Laura Vecere
L'arte della scienza ovvero la scienza dell'arte (La Luna)
The Moon

Il volto nascosto del giardino
The hidden face of the garden

Amnon Barzel
La natura vista attraverso la trasparenza dei polimeri
Nature seen through the delicate transparency of the polymers

Giuliano Serafini
Ipotesi spirituale
Intimations of Spirituality

Patrizia Landi
Artisti in Viaggio 1997

Lara Vinca Masini
Artisti in Viaggio 1998

Carlo Sisi
Reliquiari cosmici
Cosmic reliquaries

Lorenzo Bruni
So quello che hai fatto

The Moon

According to Sir George H. Darwin, the Moon was once very close to Earth. Slowly the tides pushed it further away: the tides that the moon creates in terrestrial waters and in which the Earth slowly loses its energy (from Le Cosmicomiche, Italo Calvino). The distance between the Earth and the Moon is the memory of an ancient closeness, which is ever kept alive in the unequivocal influence of the Moon both as a mythical presence and as an object of scientific investigation. The distance was radically shortened in the Seventeenth century through the construction of an instrument that increased the visual powers of man: the telescope. It was with this invention that Galileo began visually exploring the surface of this satellite of the Earth on cold winter’s nights, discovering, for the first time, the existence of a landscape very similar to that of the Earth. In the history of vision, the eye has taken on a role linked to the most cerebral part of man. In terms of perspective, vision is considered as the bundle of rays that from the centre of the eye fall on the observed object (Panofsky). Sensorial and intelligible life correspond. The artistic output and phenomenology of the last century, however, had to reintegrate the transitive side of vision. In other words, Merlau Ponty brought vision back to the depths of corporality and experience, towards that centre in which there is a mystery of passivity (Merlau-Ponty). It is precisely the return of vision to that dark area, seemingly far removed from the centre of intelligence, which makes the transition, that changes seeing into the act of vision, possible. What happens then when one moves from the Galilean observation of the Moon – the contemplation of the object – to the reciprocity of the visual relationship. This is the question addressed by Donatella Mei in Progetto ‘Chiaro di Luna’. The telescope should not merely be considered as an instrument sharpening vision, but also as an organ and sensor of vision, and thus pervaded by what it observes. Distant space then flows back to this side of the telescope, it literally invades the ‘neutral’ and intangible space of the observer, confirming that the observed world is not in front of the spectator, but all around him. It is thus that Donatella Mei’s Moon constructs its circular perimeter from the premise of awareness. The incorporeity of the light of the Moon is hosted in a vicarious body. By following the sidereal messenger in the opposite direction, the light shadow of the Moon reaches the Earth. Once the ancient distance has been rejoined, the light inhabits a material that is transparent as water yet as solid as ice, from which it derives, and like ice, it is shattered into sharp splinters, which together with opaque sheet metal, arranged in a crown shape – half crater, half wreath, makes up the floor.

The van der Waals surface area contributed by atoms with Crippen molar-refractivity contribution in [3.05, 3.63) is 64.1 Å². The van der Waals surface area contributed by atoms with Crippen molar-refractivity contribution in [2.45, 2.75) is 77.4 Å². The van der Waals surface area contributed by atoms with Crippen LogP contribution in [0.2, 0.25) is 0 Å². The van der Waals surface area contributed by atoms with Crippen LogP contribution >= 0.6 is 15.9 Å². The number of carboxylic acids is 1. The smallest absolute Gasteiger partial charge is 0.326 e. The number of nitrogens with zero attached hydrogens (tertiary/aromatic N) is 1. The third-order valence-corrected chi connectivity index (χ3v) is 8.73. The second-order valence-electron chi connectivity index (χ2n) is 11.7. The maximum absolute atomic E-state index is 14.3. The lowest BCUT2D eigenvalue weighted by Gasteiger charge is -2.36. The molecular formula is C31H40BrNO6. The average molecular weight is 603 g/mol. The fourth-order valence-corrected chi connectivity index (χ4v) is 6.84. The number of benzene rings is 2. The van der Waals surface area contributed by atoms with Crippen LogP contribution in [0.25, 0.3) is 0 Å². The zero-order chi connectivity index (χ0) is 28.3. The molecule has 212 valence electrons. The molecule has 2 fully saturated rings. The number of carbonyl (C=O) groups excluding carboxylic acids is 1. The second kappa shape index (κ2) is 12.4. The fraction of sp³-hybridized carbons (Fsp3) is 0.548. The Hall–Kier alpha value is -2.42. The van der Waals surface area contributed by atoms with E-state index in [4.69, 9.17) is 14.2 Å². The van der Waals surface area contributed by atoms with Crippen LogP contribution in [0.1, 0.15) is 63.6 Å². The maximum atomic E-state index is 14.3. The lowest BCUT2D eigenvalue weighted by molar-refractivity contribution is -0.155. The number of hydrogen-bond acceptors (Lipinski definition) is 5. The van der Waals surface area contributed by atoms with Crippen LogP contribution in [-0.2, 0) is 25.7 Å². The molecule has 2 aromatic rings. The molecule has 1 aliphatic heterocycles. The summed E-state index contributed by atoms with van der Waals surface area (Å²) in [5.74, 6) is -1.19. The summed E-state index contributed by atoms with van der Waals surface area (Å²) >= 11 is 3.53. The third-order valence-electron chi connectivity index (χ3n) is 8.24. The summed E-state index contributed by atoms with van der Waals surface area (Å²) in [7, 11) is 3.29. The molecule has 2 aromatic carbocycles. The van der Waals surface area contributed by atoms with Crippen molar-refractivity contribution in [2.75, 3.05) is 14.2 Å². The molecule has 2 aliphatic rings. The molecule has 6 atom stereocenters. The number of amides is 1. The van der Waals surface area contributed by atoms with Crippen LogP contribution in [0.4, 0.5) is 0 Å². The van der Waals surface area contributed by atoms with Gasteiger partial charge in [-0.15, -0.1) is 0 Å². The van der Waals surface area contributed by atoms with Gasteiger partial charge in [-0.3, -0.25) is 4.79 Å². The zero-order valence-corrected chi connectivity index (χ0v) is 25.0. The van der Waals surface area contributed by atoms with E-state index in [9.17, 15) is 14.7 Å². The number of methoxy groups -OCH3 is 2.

Laura Vecere, 2002